The Telephone Consumer Protection Act (“TCPA”) generally prohibits automated calls, including text messages, to cell phones without sufficient prior express consent, and imposes a statutory penalty of $500 to $1,500 per call/text in violation. Calls that serve an “emergency purpose” are completely exempt from the TCPA. The FCC’s rules define “emergency purpose” to mean “calls made necessary in any situation affecting the health and safety of consumers.” See 47 C.F.R. § 64.1200(f)(4).
In a Declaratory Ruling issued March 20, 2020, the FCC declared that the COVID-19 pandemic is an “emergency” under the TCPA and that calls and text messages from healthcare providers (including hospitals, physicians, pharmacies, health plans, etc.) and government officials about the coronavirus are exempt from the TCPA.
The FCC identified two criteria to determine whether a call relating to the pandemic qualifies as an “emergency purpose” call:
- The caller must be from a hospital, health care provider, state or local official, or other government official and the call must be initiated by a person acting under the express direction of such an organization; and
- The content of the call must be solely informational, necessary due to the COVID-19 pandemic, and directly related to the imminent health or safety risk arising out of the pandemic.
For example, under the ruling, calls from a hospital that provide vital and time-sensitive health and safety information intended to slow the spread of the virus would fall squarely within the emergency purpose exemption. Another example of permissible emergency communications include informational calls that inform and update the public about measures to address the pandemic made on behalf of, and at the express direction of a health care provider. Calls made by a government official to inform citizens of “shelter-in-place” requirements, quarantines, medically administered testing information, or school closures also qualify as emergency calls under the ruling.
In contrast, calls that contain any advertising or telemarketing fall outside the “emergency purpose” exemption. The FCC explicitly stated that calls advertising a commercial grocery delivery service, health insurance, or home testing kids for COVID-19 are not covered and thus, still require the prior express written consent of the called parties. Calls made to collect debts from coronavirus-related health care treatment do not qualify as emergencies either.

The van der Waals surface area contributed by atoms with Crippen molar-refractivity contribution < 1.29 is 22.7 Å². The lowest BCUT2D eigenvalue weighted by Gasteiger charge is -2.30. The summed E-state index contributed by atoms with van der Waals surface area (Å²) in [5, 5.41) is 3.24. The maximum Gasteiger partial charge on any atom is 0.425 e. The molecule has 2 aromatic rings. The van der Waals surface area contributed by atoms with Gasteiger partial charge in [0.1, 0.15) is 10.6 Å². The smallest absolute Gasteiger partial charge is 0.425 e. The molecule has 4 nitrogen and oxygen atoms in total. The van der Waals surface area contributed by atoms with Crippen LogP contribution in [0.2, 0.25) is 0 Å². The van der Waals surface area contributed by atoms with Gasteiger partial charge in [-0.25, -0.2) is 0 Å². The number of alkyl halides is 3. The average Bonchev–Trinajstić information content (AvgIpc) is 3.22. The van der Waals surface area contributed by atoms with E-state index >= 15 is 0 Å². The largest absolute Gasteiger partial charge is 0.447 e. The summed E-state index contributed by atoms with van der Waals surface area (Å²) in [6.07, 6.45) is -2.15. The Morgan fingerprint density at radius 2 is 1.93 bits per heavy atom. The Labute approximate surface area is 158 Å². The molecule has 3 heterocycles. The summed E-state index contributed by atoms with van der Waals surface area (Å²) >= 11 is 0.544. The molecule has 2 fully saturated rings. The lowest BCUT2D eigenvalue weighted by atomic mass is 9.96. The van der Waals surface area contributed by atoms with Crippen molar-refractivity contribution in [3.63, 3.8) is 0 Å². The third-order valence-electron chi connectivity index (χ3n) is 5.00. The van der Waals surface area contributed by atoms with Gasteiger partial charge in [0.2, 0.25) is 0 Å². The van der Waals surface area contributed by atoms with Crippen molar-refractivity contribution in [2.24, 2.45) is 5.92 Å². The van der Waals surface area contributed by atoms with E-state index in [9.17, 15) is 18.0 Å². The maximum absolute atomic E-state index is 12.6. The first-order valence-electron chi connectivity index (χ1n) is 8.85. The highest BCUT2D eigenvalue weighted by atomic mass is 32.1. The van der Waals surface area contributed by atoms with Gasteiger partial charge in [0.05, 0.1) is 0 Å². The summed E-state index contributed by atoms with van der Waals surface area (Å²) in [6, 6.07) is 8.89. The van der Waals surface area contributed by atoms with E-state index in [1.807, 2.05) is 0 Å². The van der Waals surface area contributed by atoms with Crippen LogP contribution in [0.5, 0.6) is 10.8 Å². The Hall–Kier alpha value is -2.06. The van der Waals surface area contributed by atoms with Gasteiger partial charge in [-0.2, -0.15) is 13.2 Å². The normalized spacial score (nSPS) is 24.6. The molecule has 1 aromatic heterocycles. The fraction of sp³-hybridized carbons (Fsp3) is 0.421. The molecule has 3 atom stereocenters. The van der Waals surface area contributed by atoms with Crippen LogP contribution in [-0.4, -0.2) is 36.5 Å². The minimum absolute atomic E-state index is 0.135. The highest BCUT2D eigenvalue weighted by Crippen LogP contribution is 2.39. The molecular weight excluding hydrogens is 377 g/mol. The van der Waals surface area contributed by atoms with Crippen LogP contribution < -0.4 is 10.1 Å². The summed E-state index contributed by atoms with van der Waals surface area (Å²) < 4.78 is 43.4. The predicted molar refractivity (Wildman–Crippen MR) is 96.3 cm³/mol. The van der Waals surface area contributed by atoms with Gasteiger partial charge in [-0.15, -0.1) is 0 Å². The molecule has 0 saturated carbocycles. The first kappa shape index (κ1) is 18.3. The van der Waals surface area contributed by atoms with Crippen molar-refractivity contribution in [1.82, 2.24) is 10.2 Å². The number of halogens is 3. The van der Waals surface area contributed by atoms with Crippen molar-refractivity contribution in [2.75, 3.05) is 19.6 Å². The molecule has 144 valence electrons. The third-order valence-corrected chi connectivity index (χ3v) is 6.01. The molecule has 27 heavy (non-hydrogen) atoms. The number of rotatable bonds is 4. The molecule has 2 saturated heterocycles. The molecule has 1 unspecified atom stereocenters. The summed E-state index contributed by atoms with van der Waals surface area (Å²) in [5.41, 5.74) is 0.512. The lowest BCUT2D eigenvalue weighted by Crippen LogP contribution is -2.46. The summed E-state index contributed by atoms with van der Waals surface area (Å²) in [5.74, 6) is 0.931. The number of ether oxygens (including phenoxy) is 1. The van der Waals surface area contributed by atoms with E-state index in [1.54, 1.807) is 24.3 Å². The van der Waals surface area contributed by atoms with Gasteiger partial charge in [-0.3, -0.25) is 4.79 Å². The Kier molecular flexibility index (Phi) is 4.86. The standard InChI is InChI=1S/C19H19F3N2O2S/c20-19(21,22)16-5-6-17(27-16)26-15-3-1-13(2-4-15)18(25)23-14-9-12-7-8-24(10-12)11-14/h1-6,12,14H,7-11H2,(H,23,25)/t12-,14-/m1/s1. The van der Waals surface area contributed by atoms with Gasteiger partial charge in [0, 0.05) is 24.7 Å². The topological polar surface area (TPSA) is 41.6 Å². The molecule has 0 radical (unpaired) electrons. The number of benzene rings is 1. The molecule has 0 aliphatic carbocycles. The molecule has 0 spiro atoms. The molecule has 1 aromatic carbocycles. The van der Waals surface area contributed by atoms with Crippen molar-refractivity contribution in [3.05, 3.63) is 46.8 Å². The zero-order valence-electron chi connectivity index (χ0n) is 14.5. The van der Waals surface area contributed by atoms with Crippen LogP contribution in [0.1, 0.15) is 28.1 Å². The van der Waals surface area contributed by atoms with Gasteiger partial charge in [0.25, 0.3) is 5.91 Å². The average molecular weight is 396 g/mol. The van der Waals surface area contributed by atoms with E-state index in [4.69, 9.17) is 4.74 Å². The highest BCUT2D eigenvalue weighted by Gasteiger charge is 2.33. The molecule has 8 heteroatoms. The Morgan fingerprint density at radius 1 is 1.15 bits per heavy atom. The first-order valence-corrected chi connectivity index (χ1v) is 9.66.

TAKEAWAY: The FCC’s declaratory ruling covers a narrow category of automated calls and text messages that provide the public information about essential, time-sensitive, and potentially life-saving measures by hospitals, health care providers, and governments to contain the spread of the COVID-19 outbreak. For calls to qualify as an “emergency purpose,” they must be solely informational and cannot contain any advertising or telemarketing of services.
Stay informed on legal implications with Sheppard Mullin’s Coronavirus (COVID-19) Insights page.
As you are aware, things are changing quickly and there is no clear-cut authority or bright line rules. This is not an unequivocal statement of the law, but instead represents our best interpretation of where things currently stand. This summary does not address the potential impacts of the numerous other local, state and federal orders that have been issued in response to the Covid-19 pandemic.
*This alert is provided for information purposes only and does not constitute legal advice and is not intended to form an attorney client relationship. Please contact your Sheppard Mullin attorney contact for additional information.*
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